Batman Forever was my first Batman film. In the summer of 1995, six-year-old me sat down in a cool theater with my Mom and brother to watch Val Kilmer, Chris O'Donnell, Tommy Lee Jones, and Jim Carrey bring to life outsized characters that had previously only existed in the '90s animated series for me. And along with them was Nicole Kidman playing Dr. Chase Meridian, perhaps the horniest character ever invented in the history of film.
More thirst than the Sahara.
And by the time Batman and Robin ran toward the camera in cinematic shorthand for "YOU BEST BELIEVE THIS SHIT IS GETTING A SEQUEL," I was in love.
A few years later, Batman & Robin would become the official snow day movie of the Dockery household. The snow would be placing a gentle blanket on the outside world, and my siblings and I would crowd around the TV, scoping out the little scrolling line at the bottom of the news channel that told us whether school in our county would be delayed or canceled. And when it was canceled? Throw on the ice puns and the Bat credit card, y'all. By the time the movie had ended, the snow had transformed from "If you make snowballs now, you'll probably still have some dirt in them" to "Sledding with only minor chances of serious bodily harm" levels, and it was time to go play.
These were the films that introduced me to the work of director Joel Schumacher, who passed away today at the age of 80. Once claiming to have had sex with around 20,000 people (but wouldn't "kiss and tell" because he's got goddamn class,) his filmography is full of gems, ranging from The Lost Boys (sweaty, funny and rad,) Flatliners (Keifer Sutherland! Julia Roberts! Oliver fucking Platt! A great 90s time capsule,) The Client and A Time To Kill (Not bad at all!) and Phone Booth (Dope, with a script by the late, wonderful Larry Cohen.). But he was mostly known by general audiences for his Batman films, and it's his Batman films that received the most derision.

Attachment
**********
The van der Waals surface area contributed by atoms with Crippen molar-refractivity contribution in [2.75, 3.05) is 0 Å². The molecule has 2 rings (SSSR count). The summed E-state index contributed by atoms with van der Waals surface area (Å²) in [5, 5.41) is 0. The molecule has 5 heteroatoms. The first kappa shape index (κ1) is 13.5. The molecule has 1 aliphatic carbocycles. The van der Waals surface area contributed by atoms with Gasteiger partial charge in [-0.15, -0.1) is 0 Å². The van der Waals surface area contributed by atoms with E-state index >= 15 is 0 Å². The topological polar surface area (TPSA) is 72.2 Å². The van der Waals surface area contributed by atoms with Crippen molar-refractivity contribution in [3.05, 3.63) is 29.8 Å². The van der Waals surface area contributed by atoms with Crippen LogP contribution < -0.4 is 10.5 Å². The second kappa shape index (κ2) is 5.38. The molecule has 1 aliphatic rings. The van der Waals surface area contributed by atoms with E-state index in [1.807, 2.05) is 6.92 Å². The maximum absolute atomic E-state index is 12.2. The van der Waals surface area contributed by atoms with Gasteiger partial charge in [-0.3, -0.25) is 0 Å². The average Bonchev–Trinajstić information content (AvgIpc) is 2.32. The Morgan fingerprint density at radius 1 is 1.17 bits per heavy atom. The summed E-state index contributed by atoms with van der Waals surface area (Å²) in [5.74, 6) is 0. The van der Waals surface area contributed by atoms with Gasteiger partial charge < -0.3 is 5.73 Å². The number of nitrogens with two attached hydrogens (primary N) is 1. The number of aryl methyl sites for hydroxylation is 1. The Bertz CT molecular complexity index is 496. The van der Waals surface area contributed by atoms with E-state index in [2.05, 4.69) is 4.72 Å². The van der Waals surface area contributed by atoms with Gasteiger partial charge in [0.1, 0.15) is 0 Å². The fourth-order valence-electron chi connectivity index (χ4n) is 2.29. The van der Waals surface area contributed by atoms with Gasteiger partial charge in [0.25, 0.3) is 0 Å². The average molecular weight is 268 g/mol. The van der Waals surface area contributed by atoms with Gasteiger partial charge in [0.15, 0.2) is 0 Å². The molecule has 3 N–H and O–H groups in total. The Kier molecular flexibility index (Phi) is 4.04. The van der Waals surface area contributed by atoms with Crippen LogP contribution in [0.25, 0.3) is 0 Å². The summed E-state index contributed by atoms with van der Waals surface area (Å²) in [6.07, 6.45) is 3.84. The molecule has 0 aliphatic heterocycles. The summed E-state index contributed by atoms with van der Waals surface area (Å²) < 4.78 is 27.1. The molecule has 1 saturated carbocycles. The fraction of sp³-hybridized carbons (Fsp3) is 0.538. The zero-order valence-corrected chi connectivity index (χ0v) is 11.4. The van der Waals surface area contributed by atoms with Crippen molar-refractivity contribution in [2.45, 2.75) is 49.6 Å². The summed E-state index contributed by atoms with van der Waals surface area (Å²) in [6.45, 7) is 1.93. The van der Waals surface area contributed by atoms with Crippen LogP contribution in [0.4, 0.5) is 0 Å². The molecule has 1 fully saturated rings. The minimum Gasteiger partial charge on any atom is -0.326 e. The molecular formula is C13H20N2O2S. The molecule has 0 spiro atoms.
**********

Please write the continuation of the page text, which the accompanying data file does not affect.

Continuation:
Joining films like The Phantom Menace, Batman Forever/& Robin became go-to examples of their genre gone wrong, usually in the form of clumsy internet users screaming "BAT NIPPLES!" and then never making a second joke in their lives. But those films are about 50 times more interesting and rewatchable than the Christopher Nolan Dark Knight films that were basically created as a response to them. Their toyetic energy, campiness, costume design, joyous cinematography, and broad performances that were simultaneously self-aware and perfect for comic book-inspired melodrama -- Joel Schumacher's Batman films are awesome.
But before I revisited his superhero films as an adult and learned that I really enjoyed them, and before I ever took a look at Schumacher's career as a whole and found him to be a unique and memorable director, I was a kid in the theater with my family, watching Batman fight crime in live-action form. Batman. THE Batman. I was hooked.
So thanks, Joel. I appreciate it.
Daniel is a writer for the internet. You can follow him on Twitter!
Top Image: Warner Bros.